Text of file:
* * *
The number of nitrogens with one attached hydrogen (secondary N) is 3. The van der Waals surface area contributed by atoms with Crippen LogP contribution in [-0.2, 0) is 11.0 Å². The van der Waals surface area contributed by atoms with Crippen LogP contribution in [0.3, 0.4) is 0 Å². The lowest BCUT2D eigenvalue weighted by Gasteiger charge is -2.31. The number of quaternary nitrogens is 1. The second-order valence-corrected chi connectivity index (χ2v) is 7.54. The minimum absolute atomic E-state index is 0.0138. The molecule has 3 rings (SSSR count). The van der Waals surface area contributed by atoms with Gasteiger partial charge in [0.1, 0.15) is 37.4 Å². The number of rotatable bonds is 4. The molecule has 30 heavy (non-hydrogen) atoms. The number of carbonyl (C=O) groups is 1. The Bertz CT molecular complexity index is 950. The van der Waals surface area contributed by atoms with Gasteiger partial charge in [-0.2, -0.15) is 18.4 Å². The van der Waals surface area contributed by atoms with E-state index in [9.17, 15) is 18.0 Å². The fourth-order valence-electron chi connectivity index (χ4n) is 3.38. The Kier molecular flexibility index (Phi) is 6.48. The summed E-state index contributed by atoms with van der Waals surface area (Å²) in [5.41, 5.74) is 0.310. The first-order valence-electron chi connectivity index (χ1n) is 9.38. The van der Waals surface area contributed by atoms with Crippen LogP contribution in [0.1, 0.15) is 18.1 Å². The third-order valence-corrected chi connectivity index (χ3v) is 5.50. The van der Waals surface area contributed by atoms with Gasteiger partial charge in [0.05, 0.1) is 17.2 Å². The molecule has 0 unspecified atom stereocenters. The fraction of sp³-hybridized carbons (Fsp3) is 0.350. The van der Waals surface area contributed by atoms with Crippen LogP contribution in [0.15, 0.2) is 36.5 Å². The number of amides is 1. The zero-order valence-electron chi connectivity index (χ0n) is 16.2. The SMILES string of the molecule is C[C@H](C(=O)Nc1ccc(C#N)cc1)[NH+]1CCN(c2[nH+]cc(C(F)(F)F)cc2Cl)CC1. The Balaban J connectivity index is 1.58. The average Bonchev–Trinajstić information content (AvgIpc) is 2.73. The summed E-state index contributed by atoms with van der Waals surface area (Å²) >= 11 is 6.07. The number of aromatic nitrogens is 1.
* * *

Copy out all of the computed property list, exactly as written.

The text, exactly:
The number of nitrogens with one attached hydrogen (secondary N) is 3. The van der Waals surface area contributed by atoms with Crippen LogP contribution in [-0.2, 0) is 11.0 Å². The van der Waals surface area contributed by atoms with Crippen LogP contribution in [0.3, 0.4) is 0 Å². The lowest BCUT2D eigenvalue weighted by Gasteiger charge is -2.31. The number of quaternary nitrogens is 1. The second-order valence-corrected chi connectivity index (χ2v) is 7.54. The minimum absolute atomic E-state index is 0.0138. The molecule has 3 rings (SSSR count). The van der Waals surface area contributed by atoms with Gasteiger partial charge in [0.1, 0.15) is 37.4 Å². The number of rotatable bonds is 4. The molecule has 30 heavy (non-hydrogen) atoms. The number of carbonyl (C=O) groups is 1. The Bertz CT molecular complexity index is 950. The van der Waals surface area contributed by atoms with Gasteiger partial charge in [-0.2, -0.15) is 18.4 Å². The van der Waals surface area contributed by atoms with E-state index in [9.17, 15) is 18.0 Å². The fourth-order valence-electron chi connectivity index (χ4n) is 3.38. The Kier molecular flexibility index (Phi) is 6.48. The summed E-state index contributed by atoms with van der Waals surface area (Å²) in [5.41, 5.74) is 0.310. The first-order valence-electron chi connectivity index (χ1n) is 9.38. The van der Waals surface area contributed by atoms with Crippen LogP contribution in [0.1, 0.15) is 18.1 Å². The third-order valence-corrected chi connectivity index (χ3v) is 5.50. The van der Waals surface area contributed by atoms with Gasteiger partial charge in [0.05, 0.1) is 17.2 Å². The molecule has 0 unspecified atom stereocenters. The fraction of sp³-hybridized carbons (Fsp3) is 0.350. The van der Waals surface area contributed by atoms with Crippen LogP contribution in [0.15, 0.2) is 36.5 Å². The number of amides is 1. The zero-order valence-electron chi connectivity index (χ0n) is 16.2. The SMILES string of the molecule is C[C@H](C(=O)Nc1ccc(C#N)cc1)[NH+]1CCN(c2[nH+]cc(C(F)(F)F)cc2Cl)CC1. The Balaban J connectivity index is 1.58. The average Bonchev–Trinajstić information content (AvgIpc) is 2.73. The summed E-state index contributed by atoms with van der Waals surface area (Å²) >= 11 is 6.07. The number of aromatic nitrogens is 1.